Winter and Snow
It is said that there are two seasons in the Copper Country: "winter's here" and "winter's coming." The region's northern latitude and unsheltered exposure to Lake Superior combine to guarantee heavy "lake effect" snowfall. The Keweenaw Peninsula regularly receives 200 inches of snow each year. By comparison, Minneapolis average 47 inches, Chicago 40 inches and Detroit only 38 inches per year. Even the lake effect snows of Buffalo, New York, only averages 93 inches per year.
The heaviest snowfall in Houghton County was during the 1978-1979 season with over 350 inches recorded. Yet residents know that the snowfall totals tell only part of the story. Even in below average years, the snow can be punishingly constant. In 1984-1985, snow fell for 51 days straight, yet didn't break a Houghton County record set in the 1930s when snow fell every day for two months.
Historically, Keweenaw winters have had a dramatic impact on local communities. Winter effectively closed lake shipping from November through April. Althought Lake Superior rarely froze over entirely, smaller inland lakes like Portage Lake remained impassable. Before the advent of rail and road links, winter cut the Keweenaw off from the outside world. Early Houghton merchants stockpiled huge amounts of supplies during the fall and then meted them out slowly over the winter months. The arrival of the first supply ship in the spring was an occasion for a huge celebration.
In the village of Houghton, winter weather was both a boon and a bane for local travel. Frozen lakes afforded winter alternatives to bridges and ferries, while frozen roads also held great advantage over the mud and rock strewn lanes that preceded modern paving techniques. That said, early snow equipment was rudimentary at best. Huge snow-rollers were drawn behind teams of horses and "panked" (packed down) the snow on top of the roads.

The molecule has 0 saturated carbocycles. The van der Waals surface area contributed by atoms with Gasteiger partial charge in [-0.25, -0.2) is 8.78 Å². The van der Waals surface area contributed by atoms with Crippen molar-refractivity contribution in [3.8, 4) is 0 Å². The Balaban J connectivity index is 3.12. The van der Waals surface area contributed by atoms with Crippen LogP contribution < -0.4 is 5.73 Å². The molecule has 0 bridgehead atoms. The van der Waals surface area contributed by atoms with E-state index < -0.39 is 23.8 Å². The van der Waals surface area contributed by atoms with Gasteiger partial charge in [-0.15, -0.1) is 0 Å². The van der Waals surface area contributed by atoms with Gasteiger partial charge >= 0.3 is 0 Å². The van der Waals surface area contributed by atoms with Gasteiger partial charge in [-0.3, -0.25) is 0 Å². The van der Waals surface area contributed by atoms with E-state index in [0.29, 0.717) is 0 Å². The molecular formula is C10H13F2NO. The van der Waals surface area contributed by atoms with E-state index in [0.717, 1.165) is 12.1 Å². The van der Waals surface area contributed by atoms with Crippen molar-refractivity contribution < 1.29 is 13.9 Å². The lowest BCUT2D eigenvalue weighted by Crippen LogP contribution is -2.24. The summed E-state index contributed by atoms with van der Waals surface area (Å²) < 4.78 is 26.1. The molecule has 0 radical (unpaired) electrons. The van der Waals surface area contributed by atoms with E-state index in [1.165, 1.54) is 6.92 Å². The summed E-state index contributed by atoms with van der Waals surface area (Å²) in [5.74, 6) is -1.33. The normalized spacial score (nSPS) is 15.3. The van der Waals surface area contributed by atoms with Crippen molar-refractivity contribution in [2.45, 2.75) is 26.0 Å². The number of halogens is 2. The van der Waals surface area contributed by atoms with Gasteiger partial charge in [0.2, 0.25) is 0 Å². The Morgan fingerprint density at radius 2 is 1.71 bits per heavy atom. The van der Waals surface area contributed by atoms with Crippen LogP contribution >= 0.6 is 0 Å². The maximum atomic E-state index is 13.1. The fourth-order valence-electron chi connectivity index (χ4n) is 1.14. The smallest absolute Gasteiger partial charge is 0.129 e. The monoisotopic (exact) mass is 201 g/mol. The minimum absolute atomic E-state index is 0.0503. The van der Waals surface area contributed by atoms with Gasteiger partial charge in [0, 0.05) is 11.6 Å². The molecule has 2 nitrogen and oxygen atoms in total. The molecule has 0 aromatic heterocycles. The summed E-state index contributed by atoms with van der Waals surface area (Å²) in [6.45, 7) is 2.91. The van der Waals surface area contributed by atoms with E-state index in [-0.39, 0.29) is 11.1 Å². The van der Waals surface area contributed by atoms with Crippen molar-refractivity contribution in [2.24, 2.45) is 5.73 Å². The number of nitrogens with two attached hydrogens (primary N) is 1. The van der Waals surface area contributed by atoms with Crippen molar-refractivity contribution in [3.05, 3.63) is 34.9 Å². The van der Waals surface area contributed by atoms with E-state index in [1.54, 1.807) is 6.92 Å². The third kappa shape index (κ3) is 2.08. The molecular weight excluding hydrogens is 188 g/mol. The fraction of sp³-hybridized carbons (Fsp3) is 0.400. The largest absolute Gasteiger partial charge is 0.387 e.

Winter weather directly affected the local architecture. In the city's residential neighborhoods, house foundations were often raised so that the entrance doors could be kept above the snowdrifts. The roofs of many houses were steeply pitched to encourage snow to fall to the ground and garages were placed close to the road, to reduce residents' shoveling burden. In more recent decades, downtown stores were interconnected through interior doors and overhead skywalks in an attempt to protect patrons from the weather.
Perhaps because of its length and impact, Houghton residents have turned the winter elements to their advantage, enjoying skating, sledding and skiing. Perhaps the best known of Houghton's winter sporting facilities was the 1902 Amphidrome, located along the city's waterfront. The building's distinctive façade resembled a palace promoting its ice arena and ballroom. The Amphidrome was lost to fire in 1927, but its replacement survives today as the Dee Stadium. Michigan Tech's Winter Carnival evolved during the 1920s, an annual event drawing thousands of visitors.
To some, winter remains a bothesome irritation, with snow, ice and cold inhibiting movement and activity. To others it is a bounty, with the first layer of good snow creating beautiful skiing, snow shoeing, and snowmobiling opportunities, Regardless of individual opinion, Houghton residents are destined to continue their love-hate relationship with winter.